The part could have been a thankless, movie-long straddling of protagonist and antagonist, but in the hands of Paulson, it is a clinic on the art of thespian majesty.
Matching her note-for-note is Allen. She makes the most impressive of screen debuts opposite an actress who has been setting the world afire and has been since the ’90s.
We pull for Chloe in every possible way, short of diving into the movie itself. So much of the suspense in Run is achieved through the daughter trying to solve a mystery without the source of the mysteriousness discovering what she’s doing.
The young actress achieves something extraordinary with the effort and that is her execution of every facet of the actor’s toolbox. Ask any performer and they’ll tell you that every inch of their body is an enormous part of any portrayal.
Everything she does is within the constraints of a wheelchair. That could limit a less gifted young performer, but not Allen.
When she is crawling across the floor, racing against time, it is all in her face how the strain is wearing on her entire existence. Oh, did we mention that she also has asthma?
Chloe has limitations up and down the character pike, but not one ounce of emotive power is ever sacrificed because of her physical restrictions.
Writer-director Chaganty (who co-wrote the script with Sev Ohanian) gave us 2018’s gift that was Searching. He and Ohanian penned a film that existed solely within the confines of social media.
It wasn’t a “found footage movie,” but everything the viewer “saw” was via a laptop camera, a cell phone camera… you get the picture. But at the heart of Searching (starring John Cho), it was a story about a parent and a child whose relationship was hardly what it seemed.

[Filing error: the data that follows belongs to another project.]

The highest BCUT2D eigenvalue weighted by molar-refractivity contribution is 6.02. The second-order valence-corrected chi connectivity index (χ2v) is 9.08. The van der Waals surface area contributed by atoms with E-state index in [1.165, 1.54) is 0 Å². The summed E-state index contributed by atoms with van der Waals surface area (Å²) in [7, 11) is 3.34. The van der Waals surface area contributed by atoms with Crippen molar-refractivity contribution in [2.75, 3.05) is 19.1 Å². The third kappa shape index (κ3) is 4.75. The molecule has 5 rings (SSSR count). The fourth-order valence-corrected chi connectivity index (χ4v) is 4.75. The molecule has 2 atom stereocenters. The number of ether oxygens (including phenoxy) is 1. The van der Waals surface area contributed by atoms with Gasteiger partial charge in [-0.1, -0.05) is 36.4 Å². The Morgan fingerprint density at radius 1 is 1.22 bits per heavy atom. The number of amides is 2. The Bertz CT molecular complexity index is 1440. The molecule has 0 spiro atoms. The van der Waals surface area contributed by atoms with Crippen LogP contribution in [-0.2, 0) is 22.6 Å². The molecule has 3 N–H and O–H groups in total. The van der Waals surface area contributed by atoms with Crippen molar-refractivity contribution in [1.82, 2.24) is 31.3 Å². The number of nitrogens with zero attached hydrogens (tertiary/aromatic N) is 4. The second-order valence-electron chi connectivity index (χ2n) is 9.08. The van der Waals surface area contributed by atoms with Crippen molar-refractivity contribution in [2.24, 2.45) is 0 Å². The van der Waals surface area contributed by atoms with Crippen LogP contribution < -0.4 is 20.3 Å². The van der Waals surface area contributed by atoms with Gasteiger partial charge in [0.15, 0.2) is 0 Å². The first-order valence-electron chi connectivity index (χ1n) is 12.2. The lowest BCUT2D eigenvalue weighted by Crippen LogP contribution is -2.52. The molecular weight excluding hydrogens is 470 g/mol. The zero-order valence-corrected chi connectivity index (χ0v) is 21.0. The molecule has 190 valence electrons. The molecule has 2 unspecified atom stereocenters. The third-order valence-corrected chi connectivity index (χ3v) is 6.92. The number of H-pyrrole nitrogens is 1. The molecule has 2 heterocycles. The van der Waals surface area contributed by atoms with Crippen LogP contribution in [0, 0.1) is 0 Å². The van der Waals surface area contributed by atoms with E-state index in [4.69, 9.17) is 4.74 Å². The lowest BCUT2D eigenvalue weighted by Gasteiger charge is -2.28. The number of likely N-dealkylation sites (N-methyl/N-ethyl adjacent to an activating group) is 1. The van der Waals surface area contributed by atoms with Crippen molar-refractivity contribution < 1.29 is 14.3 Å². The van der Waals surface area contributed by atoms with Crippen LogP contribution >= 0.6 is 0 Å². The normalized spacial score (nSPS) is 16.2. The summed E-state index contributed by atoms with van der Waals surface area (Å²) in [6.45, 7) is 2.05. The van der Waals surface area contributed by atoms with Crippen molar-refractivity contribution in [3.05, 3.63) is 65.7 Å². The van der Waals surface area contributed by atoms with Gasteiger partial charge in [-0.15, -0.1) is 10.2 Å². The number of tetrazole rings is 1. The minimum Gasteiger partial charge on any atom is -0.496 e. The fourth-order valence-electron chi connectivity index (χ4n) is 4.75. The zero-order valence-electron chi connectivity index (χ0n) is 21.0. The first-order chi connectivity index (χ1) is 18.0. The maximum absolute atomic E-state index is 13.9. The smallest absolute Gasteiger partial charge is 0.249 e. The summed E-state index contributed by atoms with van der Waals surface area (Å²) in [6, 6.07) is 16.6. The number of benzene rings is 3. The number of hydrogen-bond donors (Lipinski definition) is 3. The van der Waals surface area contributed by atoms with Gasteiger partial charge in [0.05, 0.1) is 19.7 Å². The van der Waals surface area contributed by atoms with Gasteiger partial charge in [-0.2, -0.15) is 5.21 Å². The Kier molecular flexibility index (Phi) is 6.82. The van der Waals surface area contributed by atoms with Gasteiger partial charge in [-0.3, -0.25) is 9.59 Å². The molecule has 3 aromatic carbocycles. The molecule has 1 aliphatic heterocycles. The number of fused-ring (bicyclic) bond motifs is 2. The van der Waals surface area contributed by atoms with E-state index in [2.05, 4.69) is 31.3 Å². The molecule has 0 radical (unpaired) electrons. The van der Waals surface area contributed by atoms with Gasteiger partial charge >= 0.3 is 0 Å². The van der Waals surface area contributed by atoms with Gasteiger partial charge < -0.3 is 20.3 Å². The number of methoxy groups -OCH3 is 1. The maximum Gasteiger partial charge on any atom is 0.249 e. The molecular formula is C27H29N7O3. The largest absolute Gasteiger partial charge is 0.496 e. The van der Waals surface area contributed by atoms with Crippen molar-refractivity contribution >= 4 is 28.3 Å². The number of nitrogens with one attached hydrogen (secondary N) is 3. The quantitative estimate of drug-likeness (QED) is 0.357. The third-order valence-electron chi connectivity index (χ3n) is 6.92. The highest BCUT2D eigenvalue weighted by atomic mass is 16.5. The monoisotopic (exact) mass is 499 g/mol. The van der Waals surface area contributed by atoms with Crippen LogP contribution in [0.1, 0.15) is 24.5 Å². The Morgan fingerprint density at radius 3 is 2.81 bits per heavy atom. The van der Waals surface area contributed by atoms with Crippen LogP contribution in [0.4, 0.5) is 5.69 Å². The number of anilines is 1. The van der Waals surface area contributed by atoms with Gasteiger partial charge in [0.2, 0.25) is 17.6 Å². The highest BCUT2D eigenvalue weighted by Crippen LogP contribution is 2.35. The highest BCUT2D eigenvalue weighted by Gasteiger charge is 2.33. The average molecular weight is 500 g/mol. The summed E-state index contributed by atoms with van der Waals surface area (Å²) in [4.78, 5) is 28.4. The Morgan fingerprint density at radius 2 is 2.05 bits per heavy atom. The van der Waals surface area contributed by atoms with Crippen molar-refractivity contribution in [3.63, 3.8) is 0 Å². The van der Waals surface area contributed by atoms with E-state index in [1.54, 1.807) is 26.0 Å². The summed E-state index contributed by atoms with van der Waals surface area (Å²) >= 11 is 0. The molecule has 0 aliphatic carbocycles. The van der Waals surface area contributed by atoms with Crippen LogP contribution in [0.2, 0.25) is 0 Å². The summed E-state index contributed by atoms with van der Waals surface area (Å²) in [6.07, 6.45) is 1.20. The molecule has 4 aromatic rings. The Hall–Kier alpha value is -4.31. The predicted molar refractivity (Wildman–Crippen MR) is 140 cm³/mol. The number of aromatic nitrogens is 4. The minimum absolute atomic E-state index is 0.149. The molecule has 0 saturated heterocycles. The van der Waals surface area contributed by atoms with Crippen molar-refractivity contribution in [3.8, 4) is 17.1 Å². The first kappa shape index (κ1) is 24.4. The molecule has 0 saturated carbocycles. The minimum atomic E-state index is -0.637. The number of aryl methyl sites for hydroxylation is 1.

The duo sure like that arena of storytelling. It’s just with Run, it is in the form of something we have seen before on multiple fronts.
There was an entire film devoted to it, masked as a YA romance, with 2017’s Everything, Everything. That starred Amandla Stenberg and Nick Robinson as our aspiring lovebirds who try to make their teen love affair work, despite Stenberg’s “girl in the bubble” ailments.
Also, Run is a title that misses the mark. Given that HBO had a series this year that shared that moniker (that was since canceled, to my dismay!), perhaps it might have been better to go with another title.
Thing is, Chloe, inherently, never does any running for obvious reasons. There is the metaphorical “run” aspect, but that doesn’t quite work either—given what occurs over the course of the film.
We are vested in Chloe’s journey. That much can be saluted. Then there are the stellar performances from the two leads. Don’t be surprised if one talks to the screen on a few occasions, yes, it is that kind of thrill ride, which can be fun for some.
The issue with Run is that it is one of those thrillers that when we get to the conclusion, viewers may look back and wonder why they chose to Run.
Run is currently available to watch on Hulu.
Joel D. Amos is the Senior Editor of The Movie Mensch and writes film reviews for TV Fanatic. He has been an entertainment journalist for two decades now, focusing on penning reviews for film, television and streaming content of all kinds. He also has conducted hundreds of interviews with stars as varied as Harrison Ford to Elton John and Angelina Jolie. Joel is a founding member of the Hollywood Critics Association and in his free time, is all about his family.